"jar" as a transitive verb

In Chapter 1 of “Origin” by Dan Brown there is a following sentence:
Langdon pondered the creature a bit longer and then continued along a suspended walkway, descending a sprawling terrace of stairs whose uneven treads were intended to jar the arriving visitor from his usual rhythm and gait.

And my questions:

  1. What does “jar … from his usual rhythm and gait” mean? “have his usual rhythm and gait lost”?
  2. Does “the arriving visitor” refer to professor Langdon in this case?

As a non-native speaker of English, I’d be most grateful, if you could answer my questions. Many thanks.

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Hello Lele, the treads of the stairs were designed in such a way that any person using them had to focus on every single step because every single step you take on those stairs is individual. So you can’t walk in your usual way but have to mind your steps. This is what the phrase ‘to jar someone from his usual rhythm and gait’ means and ‘the arriving visitor’ refers to any person arriving not the professor in particular. Please let me know if this makes sense and do continue asking questions. The more the better.

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Dear Sir,

Thank you very much for your help. I think I could understand what it is all about.
Concerning this, I got other questions in addition as follows. I’d be most grateful again,
if you could take time to give me answers for these:

  1. What does the verb “jar” mean in combination with the preposition “from” in general?
  2. I thought “the arriving visitor” referred to the professor because of the definite article “the”.
    If this phrase refers to anyone who visits the museum, would it be possible to replace “the arriving visitor” with “arrving visitors” or “an arriving visitor”?
  3. There is a phrase “a sprawling terrace of stairs” before. How does look like this “sprawling terrace”?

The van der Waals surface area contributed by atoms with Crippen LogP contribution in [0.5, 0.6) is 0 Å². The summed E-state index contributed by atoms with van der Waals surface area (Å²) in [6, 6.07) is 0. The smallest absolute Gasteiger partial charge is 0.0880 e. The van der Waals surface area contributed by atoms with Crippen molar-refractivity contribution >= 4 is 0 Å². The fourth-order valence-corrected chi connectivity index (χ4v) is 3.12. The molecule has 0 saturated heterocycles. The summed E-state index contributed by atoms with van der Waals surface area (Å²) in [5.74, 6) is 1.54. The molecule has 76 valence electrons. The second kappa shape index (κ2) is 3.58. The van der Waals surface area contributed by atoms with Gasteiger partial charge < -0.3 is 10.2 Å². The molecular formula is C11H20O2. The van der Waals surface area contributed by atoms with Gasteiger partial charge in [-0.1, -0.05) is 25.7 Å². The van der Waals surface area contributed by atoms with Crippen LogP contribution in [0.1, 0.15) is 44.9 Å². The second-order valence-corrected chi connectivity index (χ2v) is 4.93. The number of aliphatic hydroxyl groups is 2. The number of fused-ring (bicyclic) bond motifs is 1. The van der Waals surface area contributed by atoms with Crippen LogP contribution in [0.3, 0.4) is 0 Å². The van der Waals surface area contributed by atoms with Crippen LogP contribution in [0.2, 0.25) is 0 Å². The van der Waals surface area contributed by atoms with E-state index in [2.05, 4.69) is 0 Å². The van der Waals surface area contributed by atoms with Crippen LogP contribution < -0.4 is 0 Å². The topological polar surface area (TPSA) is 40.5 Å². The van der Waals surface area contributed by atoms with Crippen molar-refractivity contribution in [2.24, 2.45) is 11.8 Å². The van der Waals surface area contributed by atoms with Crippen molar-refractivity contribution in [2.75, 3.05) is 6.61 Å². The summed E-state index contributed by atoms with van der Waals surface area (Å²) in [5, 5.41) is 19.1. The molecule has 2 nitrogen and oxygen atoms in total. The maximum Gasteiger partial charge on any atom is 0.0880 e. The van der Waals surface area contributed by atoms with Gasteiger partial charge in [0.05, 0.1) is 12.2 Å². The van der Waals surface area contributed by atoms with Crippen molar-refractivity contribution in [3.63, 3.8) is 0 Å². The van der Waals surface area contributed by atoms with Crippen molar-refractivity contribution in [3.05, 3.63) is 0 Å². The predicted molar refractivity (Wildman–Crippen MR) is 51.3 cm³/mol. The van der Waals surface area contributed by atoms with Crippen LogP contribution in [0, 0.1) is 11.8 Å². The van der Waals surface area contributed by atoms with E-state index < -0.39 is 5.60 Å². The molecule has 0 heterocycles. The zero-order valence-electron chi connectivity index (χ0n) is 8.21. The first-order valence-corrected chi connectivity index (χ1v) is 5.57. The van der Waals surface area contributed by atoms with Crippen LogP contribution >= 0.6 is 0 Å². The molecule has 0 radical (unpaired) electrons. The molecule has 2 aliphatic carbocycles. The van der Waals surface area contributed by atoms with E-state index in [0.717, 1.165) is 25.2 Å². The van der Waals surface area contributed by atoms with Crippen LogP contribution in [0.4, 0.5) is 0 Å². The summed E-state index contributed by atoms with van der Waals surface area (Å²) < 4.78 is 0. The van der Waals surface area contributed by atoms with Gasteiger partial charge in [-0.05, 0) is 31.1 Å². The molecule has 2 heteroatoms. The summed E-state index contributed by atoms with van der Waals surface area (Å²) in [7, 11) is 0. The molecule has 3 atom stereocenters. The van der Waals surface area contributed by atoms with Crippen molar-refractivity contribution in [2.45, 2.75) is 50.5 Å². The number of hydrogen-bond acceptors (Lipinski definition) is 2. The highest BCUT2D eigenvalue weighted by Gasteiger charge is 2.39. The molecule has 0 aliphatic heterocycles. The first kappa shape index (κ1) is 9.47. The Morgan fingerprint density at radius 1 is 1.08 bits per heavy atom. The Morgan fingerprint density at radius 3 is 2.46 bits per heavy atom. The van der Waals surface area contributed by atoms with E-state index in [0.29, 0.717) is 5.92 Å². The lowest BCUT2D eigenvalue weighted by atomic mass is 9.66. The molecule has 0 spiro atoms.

Many thanks.

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I think there are only very few cases where you use the collocation ‘to jar somebody from something’ so I suggest you just learn this specific phrase you quoted.

The construction ‘the arriving visitor’ is quite a specific case too giving the sentence a more formal character. Yes, you are right, usually you would say ‘any visitor arriving’ or ‘arriving visitors’ or simply ‘if you visit’.
As for a sprawling terrace of stairs, here is an example.

Let’s see what @Andrea, Alan and @Anglophile think about this. Your questions are very good :+1: :grin:

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No further explanation seems to be necessary, Torsten.

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Dear Sir,

Thank you very much again for your explanation, which is pretty helpful and precious for a non-native speaker of English like me. Based on any of EN-JP dictionaries, it would be never ever possible to get to this correct understanding. Mr. Brown seems to use often words whose meanings cannot be found in EN-JP dictionaries. Actually, there are a lot of wrong translated sentences in the Japanese version of “Origin” published in Japan. So I’ve been trying to read the original English version. Many thanks again.

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Actually, we too, have to thank you for sharing your learning process with us. I learn as much from your questions as you might learn from my answers. So please do keep on asking questions :+1::wink:

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